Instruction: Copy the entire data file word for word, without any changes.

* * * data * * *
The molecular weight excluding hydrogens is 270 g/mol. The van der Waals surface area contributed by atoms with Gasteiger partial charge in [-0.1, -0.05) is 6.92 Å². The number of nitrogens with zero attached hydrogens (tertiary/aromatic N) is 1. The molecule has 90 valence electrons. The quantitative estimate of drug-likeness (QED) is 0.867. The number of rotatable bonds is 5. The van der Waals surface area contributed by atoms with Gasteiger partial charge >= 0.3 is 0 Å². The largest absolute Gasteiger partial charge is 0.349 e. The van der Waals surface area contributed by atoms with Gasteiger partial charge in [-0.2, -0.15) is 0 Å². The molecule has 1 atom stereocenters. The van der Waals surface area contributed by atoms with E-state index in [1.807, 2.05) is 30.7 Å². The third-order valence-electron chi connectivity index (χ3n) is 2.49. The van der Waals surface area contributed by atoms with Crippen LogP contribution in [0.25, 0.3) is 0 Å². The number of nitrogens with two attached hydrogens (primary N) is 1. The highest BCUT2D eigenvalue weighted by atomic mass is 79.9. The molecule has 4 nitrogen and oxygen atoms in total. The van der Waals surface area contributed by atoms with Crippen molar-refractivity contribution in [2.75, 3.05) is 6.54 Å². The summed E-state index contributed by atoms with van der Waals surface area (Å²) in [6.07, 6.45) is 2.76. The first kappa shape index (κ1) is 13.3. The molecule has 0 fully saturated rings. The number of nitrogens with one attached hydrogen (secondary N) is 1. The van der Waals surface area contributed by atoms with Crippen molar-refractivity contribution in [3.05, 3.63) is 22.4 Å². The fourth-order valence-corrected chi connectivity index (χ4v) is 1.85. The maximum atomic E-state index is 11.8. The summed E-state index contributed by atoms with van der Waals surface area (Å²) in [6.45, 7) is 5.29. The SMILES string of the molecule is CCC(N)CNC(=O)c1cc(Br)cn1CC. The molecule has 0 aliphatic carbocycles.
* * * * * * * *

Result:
The molecular weight excluding hydrogens is 270 g/mol. The van der Waals surface area contributed by atoms with Gasteiger partial charge in [-0.1, -0.05) is 6.92 Å². The number of nitrogens with zero attached hydrogens (tertiary/aromatic N) is 1. The molecule has 90 valence electrons. The quantitative estimate of drug-likeness (QED) is 0.867. The number of rotatable bonds is 5. The van der Waals surface area contributed by atoms with Gasteiger partial charge >= 0.3 is 0 Å². The largest absolute Gasteiger partial charge is 0.349 e. The van der Waals surface area contributed by atoms with Gasteiger partial charge in [-0.2, -0.15) is 0 Å². The molecule has 1 atom stereocenters. The van der Waals surface area contributed by atoms with E-state index in [1.807, 2.05) is 30.7 Å². The third-order valence-electron chi connectivity index (χ3n) is 2.49. The van der Waals surface area contributed by atoms with Crippen LogP contribution in [0.25, 0.3) is 0 Å². The number of nitrogens with two attached hydrogens (primary N) is 1. The highest BCUT2D eigenvalue weighted by atomic mass is 79.9. The molecule has 4 nitrogen and oxygen atoms in total. The van der Waals surface area contributed by atoms with Crippen molar-refractivity contribution in [2.75, 3.05) is 6.54 Å². The summed E-state index contributed by atoms with van der Waals surface area (Å²) in [6.07, 6.45) is 2.76. The first kappa shape index (κ1) is 13.3. The molecule has 0 fully saturated rings. The number of nitrogens with one attached hydrogen (secondary N) is 1. The van der Waals surface area contributed by atoms with Crippen molar-refractivity contribution in [3.05, 3.63) is 22.4 Å². The fourth-order valence-corrected chi connectivity index (χ4v) is 1.85. The maximum atomic E-state index is 11.8. The summed E-state index contributed by atoms with van der Waals surface area (Å²) in [6.45, 7) is 5.29. The SMILES string of the molecule is CCC(N)CNC(=O)c1cc(Br)cn1CC. The molecule has 0 aliphatic carbocycles.